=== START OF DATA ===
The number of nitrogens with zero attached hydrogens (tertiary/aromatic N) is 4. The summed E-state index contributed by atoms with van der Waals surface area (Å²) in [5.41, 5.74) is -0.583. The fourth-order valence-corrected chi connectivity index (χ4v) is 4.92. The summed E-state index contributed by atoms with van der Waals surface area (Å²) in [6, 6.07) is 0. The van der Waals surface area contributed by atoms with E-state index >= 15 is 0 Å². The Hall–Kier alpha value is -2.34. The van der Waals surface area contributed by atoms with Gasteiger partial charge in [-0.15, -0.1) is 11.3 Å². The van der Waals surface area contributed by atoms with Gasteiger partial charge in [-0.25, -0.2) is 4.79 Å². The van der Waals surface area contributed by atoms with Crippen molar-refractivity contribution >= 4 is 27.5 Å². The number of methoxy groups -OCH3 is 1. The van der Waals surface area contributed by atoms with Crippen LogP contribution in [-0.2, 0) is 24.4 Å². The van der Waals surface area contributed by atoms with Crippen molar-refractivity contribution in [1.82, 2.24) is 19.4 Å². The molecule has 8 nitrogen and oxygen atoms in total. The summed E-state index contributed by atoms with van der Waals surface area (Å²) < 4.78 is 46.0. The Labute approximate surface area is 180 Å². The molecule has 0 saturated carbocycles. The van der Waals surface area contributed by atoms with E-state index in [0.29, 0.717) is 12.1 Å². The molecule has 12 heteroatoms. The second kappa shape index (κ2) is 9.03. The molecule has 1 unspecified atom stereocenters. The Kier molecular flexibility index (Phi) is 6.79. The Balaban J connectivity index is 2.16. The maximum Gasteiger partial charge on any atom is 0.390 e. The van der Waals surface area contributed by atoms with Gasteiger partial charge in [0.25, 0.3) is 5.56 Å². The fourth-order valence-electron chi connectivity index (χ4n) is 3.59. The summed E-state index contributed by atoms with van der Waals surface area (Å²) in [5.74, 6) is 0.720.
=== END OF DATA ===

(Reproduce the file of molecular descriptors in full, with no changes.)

The number of nitrogens with zero attached hydrogens (tertiary/aromatic N) is 4. The summed E-state index contributed by atoms with van der Waals surface area (Å²) in [5.41, 5.74) is -0.583. The fourth-order valence-corrected chi connectivity index (χ4v) is 4.92. The summed E-state index contributed by atoms with van der Waals surface area (Å²) in [6, 6.07) is 0. The van der Waals surface area contributed by atoms with E-state index >= 15 is 0 Å². The Hall–Kier alpha value is -2.34. The van der Waals surface area contributed by atoms with Gasteiger partial charge in [-0.15, -0.1) is 11.3 Å². The van der Waals surface area contributed by atoms with Gasteiger partial charge in [-0.25, -0.2) is 4.79 Å². The van der Waals surface area contributed by atoms with Crippen molar-refractivity contribution >= 4 is 27.5 Å². The number of methoxy groups -OCH3 is 1. The van der Waals surface area contributed by atoms with Crippen LogP contribution in [-0.2, 0) is 24.4 Å². The van der Waals surface area contributed by atoms with Crippen molar-refractivity contribution in [1.82, 2.24) is 19.4 Å². The molecule has 8 nitrogen and oxygen atoms in total. The summed E-state index contributed by atoms with van der Waals surface area (Å²) < 4.78 is 46.0. The Labute approximate surface area is 180 Å². The molecule has 0 saturated carbocycles. The van der Waals surface area contributed by atoms with E-state index in [0.29, 0.717) is 12.1 Å². The molecule has 12 heteroatoms. The second kappa shape index (κ2) is 9.03. The molecule has 1 unspecified atom stereocenters. The Kier molecular flexibility index (Phi) is 6.79. The Balaban J connectivity index is 2.16. The maximum Gasteiger partial charge on any atom is 0.390 e. The van der Waals surface area contributed by atoms with Gasteiger partial charge in [0.25, 0.3) is 5.56 Å². The fourth-order valence-electron chi connectivity index (χ4n) is 3.59. The summed E-state index contributed by atoms with van der Waals surface area (Å²) in [5.74, 6) is 0.720.